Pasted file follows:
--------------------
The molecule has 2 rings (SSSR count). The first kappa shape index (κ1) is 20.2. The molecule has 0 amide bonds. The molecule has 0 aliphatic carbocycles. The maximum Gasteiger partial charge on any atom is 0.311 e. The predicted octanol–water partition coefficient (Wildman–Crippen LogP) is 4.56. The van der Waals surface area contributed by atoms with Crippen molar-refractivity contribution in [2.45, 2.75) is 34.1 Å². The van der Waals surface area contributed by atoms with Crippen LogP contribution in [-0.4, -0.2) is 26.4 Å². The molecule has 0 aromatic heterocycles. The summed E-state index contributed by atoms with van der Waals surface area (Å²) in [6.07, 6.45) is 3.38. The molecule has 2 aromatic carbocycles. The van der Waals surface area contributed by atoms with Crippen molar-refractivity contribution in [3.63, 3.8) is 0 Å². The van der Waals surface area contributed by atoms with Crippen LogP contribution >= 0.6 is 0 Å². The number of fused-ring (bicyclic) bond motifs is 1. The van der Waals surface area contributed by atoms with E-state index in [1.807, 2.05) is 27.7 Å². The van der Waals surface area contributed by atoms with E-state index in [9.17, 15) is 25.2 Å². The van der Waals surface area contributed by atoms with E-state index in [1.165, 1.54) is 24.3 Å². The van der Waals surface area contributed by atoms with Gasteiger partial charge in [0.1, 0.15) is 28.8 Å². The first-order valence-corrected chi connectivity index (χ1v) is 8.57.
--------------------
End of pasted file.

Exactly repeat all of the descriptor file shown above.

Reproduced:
The molecule has 2 rings (SSSR count). The first kappa shape index (κ1) is 20.2. The molecule has 0 amide bonds. The molecule has 0 aliphatic carbocycles. The maximum Gasteiger partial charge on any atom is 0.311 e. The predicted octanol–water partition coefficient (Wildman–Crippen LogP) is 4.56. The van der Waals surface area contributed by atoms with Crippen molar-refractivity contribution in [2.45, 2.75) is 34.1 Å². The van der Waals surface area contributed by atoms with Crippen LogP contribution in [-0.4, -0.2) is 26.4 Å². The molecule has 0 aromatic heterocycles. The summed E-state index contributed by atoms with van der Waals surface area (Å²) in [6.07, 6.45) is 3.38. The molecule has 2 aromatic carbocycles. The van der Waals surface area contributed by atoms with Crippen molar-refractivity contribution in [3.63, 3.8) is 0 Å². The van der Waals surface area contributed by atoms with Crippen LogP contribution >= 0.6 is 0 Å². The number of fused-ring (bicyclic) bond motifs is 1. The van der Waals surface area contributed by atoms with E-state index in [1.807, 2.05) is 27.7 Å². The van der Waals surface area contributed by atoms with E-state index in [9.17, 15) is 25.2 Å². The van der Waals surface area contributed by atoms with E-state index in [1.165, 1.54) is 24.3 Å². The van der Waals surface area contributed by atoms with Gasteiger partial charge in [0.1, 0.15) is 28.8 Å². The first-order valence-corrected chi connectivity index (χ1v) is 8.57.